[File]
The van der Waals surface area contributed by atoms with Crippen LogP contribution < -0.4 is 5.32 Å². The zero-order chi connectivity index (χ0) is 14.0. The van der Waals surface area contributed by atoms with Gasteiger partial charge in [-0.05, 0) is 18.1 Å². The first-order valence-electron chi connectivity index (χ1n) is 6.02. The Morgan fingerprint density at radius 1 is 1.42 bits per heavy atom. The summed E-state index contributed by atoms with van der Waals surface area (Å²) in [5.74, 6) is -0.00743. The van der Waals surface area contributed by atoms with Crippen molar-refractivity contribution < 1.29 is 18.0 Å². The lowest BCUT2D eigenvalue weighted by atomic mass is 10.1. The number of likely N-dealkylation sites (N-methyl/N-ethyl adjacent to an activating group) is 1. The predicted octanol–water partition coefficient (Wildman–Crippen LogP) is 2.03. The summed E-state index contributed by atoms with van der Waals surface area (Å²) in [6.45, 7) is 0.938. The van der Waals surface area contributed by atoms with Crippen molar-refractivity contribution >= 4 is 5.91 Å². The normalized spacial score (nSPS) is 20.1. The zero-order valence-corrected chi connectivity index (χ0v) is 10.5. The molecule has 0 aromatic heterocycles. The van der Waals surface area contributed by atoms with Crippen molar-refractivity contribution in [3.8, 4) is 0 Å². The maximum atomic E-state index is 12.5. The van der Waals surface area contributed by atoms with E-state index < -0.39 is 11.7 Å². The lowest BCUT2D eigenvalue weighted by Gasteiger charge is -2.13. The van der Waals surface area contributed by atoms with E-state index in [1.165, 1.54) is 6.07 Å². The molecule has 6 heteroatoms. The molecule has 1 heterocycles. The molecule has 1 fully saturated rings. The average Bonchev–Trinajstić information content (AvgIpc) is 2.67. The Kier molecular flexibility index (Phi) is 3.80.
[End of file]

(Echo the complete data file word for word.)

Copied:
The van der Waals surface area contributed by atoms with Crippen LogP contribution < -0.4 is 5.32 Å². The zero-order chi connectivity index (χ0) is 14.0. The van der Waals surface area contributed by atoms with Gasteiger partial charge in [-0.05, 0) is 18.1 Å². The first-order valence-electron chi connectivity index (χ1n) is 6.02. The Morgan fingerprint density at radius 1 is 1.42 bits per heavy atom. The summed E-state index contributed by atoms with van der Waals surface area (Å²) in [5.74, 6) is -0.00743. The van der Waals surface area contributed by atoms with Crippen molar-refractivity contribution < 1.29 is 18.0 Å². The lowest BCUT2D eigenvalue weighted by atomic mass is 10.1. The number of likely N-dealkylation sites (N-methyl/N-ethyl adjacent to an activating group) is 1. The predicted octanol–water partition coefficient (Wildman–Crippen LogP) is 2.03. The summed E-state index contributed by atoms with van der Waals surface area (Å²) in [6.45, 7) is 0.938. The van der Waals surface area contributed by atoms with Crippen molar-refractivity contribution >= 4 is 5.91 Å². The normalized spacial score (nSPS) is 20.1. The zero-order valence-corrected chi connectivity index (χ0v) is 10.5. The molecule has 0 aromatic heterocycles. The van der Waals surface area contributed by atoms with Crippen molar-refractivity contribution in [3.8, 4) is 0 Å². The maximum atomic E-state index is 12.5. The van der Waals surface area contributed by atoms with E-state index < -0.39 is 11.7 Å². The lowest BCUT2D eigenvalue weighted by Gasteiger charge is -2.13. The van der Waals surface area contributed by atoms with E-state index in [1.165, 1.54) is 6.07 Å². The molecule has 6 heteroatoms. The molecule has 1 heterocycles. The molecule has 1 fully saturated rings. The average Bonchev–Trinajstić information content (AvgIpc) is 2.67. The Kier molecular flexibility index (Phi) is 3.80.